the boat started taking on water, someone on board set a fire to get
the attention of passing ships. The flames spread and panicked
passengers surged to one side to avoid the fire. The vessel capsized,
and hundreds of men, women and children who didn't know how to swim were
flung into the Mediterranean Sea.

At least 114 people died and some 200 were still unaccounted for late Thursday, Italian officials said.

"We need only caskets, certainly not ambulances," said Pietro Bartolo, chief of Lampedusa health services.

It was one of the deadliest accidents in the perilous crossing thousands make each year, seeking a new life in the prosperous European Union. Smugglers charge thousands of dollars a head for the journey aboard overcrowded, barely seaworthy boats that lack life vests.

70 miles (113 kilometers) off Tunisia and closer to Africa than the
Italian mainland, has been at the center of wave after wave of illegal

"It's an immense tragedy," Mayor Giusi Nicolini said.

450 and 500 people were believed to be on board the boat, which set
sail from the Libyan capital, Tripoli, and capsized about a half-mile
from Lampedusa; health commissioner Antonio Candela said only 159 were rescued.

initially put the death toll at 94 but said it would certainly rise as
search operations continued. Italian coast guard divers later reported
seeing another 20 bodies on the ocean floor.

The deaths of so many people may have come down to the lack of a cellphone.

The 66-foot (20-meter) boat was carrying migrants from Eritrea, Ghana and Somalia, Italian coast guard spokesman Marco Di Milla told The Associated Press.

It nearly reached its destination, getting as far as nearby Conigli island before it began taking on water, Interior Minister Angelino Alfano told reporters.

smugglers have mobile or satellite phones to call for help when they
near shore or run into trouble. Instead, someone on this boat set fire
to a piece of material to attract the attention of passing ships, he

Only three of the estimated 100 women on board were rescued — and none of the 10 children were saved, said Simona Moscarelli, of the International Organization for Migration in Rome. Two of the dead women were pregnant.

"Most of them can't swim," she told the AP. "Only the strongest survived."

coast guard ships, fishing boats and helicopters from across the region
searched for survivors. Rescue crews hauled body bags by the dozens at
Lampedusa port, lining them up under multicolored tarps on the docks.

Coast guard divers found the wreck on the sea floor, some 130 feet below the surface, Cmdr. Floriana Segreto told the AP.

packed Lampedusa's detention center for migrants, along with those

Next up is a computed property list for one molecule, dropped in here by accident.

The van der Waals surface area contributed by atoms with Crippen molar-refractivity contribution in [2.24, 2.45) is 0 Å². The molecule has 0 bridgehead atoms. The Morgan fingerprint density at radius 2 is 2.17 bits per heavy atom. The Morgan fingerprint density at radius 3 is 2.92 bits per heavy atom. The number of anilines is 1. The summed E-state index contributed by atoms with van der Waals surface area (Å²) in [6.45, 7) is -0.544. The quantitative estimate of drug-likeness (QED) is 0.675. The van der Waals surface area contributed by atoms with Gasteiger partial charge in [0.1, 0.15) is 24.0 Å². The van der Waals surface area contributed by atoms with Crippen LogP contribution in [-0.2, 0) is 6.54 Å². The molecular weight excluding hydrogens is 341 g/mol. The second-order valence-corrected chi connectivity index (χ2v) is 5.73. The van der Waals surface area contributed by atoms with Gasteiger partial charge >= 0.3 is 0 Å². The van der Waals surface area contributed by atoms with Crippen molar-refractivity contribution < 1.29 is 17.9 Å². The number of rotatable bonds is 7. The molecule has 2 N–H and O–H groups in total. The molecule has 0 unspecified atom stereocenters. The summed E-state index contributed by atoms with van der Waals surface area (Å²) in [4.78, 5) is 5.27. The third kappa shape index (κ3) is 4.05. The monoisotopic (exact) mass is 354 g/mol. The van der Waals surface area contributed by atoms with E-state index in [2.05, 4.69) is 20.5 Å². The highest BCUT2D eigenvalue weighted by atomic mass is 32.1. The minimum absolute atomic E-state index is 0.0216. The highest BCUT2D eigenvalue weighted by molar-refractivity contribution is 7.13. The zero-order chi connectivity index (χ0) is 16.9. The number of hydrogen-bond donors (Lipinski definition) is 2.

aboard the two other smugglers' boats, which reached shore safely. More
than 1,000 people were squeezed into a space built for 250, Moscarelli
said. Medical workers scrambled to treat the injured.

who arrive in Lampedusa are processed in centers, screened for asylum
and often sent back home. Some slip into the general public and make
their way to northern Europe, seeking to blend into larger immigrant
communities. In Italy, migrants can work legally only if they have a
work permit and a contract before they arrive — a policy pushed through
by Italy's anti-immigrant Northern League party.

disaster was the second shipwreck this week off Italy. On Monday, 13
men drowned while trying to reach southern Sicily when their ship ran
aground just a few yards from shore.

host of Italian officials demanded the 28-nation European Union do more
to combat smuggling operations and help countries like Italy cope.

us hope that the European Union realizes this isn't an Italian problem
but a European one," Alfano said as he headed to Lampedusa to oversee
the recovery operation.

In a tweet, EU Home Affairs Minister Cecilia Malstrom called for a redoubling of efforts to "fight smugglers exploiting human despair."

Pope Francis, who visited Lampedusa in July to bemoan the frequent deaths of migrants, sent his condolences.

"It is shameful!" he said during an audience at the Vatican.

of migrants reach Italy's shores every day, particularly during the
summer, when seas are usually calmer. According to the U.N. refugee
agency, 8,400 migrants landed in Italy and Malta in the first six months
of this year, almost double the 4,500 who arrived during the first half
of 2012. The numbers have spiked in recent weeks, particularly from

they are a far cry from the tens of thousands who flooded to Italy —
many through Lampedusa — during the Arab Spring exodus of 2011.

Before Thursday's tragedy, the U.N. High Commissioner for Refugees had recorded 40 deaths in the first half of 2013 for migrants arriving in Italy and Malta.

Last year, that route saw 500 deaths.